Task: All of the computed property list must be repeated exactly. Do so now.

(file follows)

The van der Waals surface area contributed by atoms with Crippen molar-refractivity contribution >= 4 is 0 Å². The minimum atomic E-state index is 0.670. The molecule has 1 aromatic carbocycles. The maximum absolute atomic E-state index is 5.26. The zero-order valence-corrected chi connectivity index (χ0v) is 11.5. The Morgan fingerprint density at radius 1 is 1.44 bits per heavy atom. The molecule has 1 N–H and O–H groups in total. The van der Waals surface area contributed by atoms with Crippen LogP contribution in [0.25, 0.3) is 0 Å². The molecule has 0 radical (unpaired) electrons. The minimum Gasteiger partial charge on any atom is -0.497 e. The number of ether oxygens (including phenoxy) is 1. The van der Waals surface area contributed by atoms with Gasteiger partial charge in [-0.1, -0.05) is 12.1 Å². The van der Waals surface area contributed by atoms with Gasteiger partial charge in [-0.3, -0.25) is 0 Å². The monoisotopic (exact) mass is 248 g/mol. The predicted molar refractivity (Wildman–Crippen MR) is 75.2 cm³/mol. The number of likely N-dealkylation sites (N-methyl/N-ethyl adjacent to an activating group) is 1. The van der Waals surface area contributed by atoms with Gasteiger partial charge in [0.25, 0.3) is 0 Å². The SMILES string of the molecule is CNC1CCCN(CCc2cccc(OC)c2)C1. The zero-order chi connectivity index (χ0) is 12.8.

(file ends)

The van der Waals surface area contributed by atoms with Crippen molar-refractivity contribution >= 4 is 0 Å². The minimum atomic E-state index is 0.670. The molecule has 1 aromatic carbocycles. The maximum absolute atomic E-state index is 5.26. The zero-order valence-corrected chi connectivity index (χ0v) is 11.5. The Morgan fingerprint density at radius 1 is 1.44 bits per heavy atom. The molecule has 1 N–H and O–H groups in total. The van der Waals surface area contributed by atoms with Crippen LogP contribution in [0.25, 0.3) is 0 Å². The molecule has 0 radical (unpaired) electrons. The minimum Gasteiger partial charge on any atom is -0.497 e. The number of ether oxygens (including phenoxy) is 1. The van der Waals surface area contributed by atoms with Gasteiger partial charge in [-0.1, -0.05) is 12.1 Å². The van der Waals surface area contributed by atoms with Gasteiger partial charge in [-0.3, -0.25) is 0 Å². The monoisotopic (exact) mass is 248 g/mol. The predicted molar refractivity (Wildman–Crippen MR) is 75.2 cm³/mol. The number of likely N-dealkylation sites (N-methyl/N-ethyl adjacent to an activating group) is 1. The van der Waals surface area contributed by atoms with Gasteiger partial charge in [0.25, 0.3) is 0 Å². The SMILES string of the molecule is CNC1CCCN(CCc2cccc(OC)c2)C1. The zero-order chi connectivity index (χ0) is 12.8.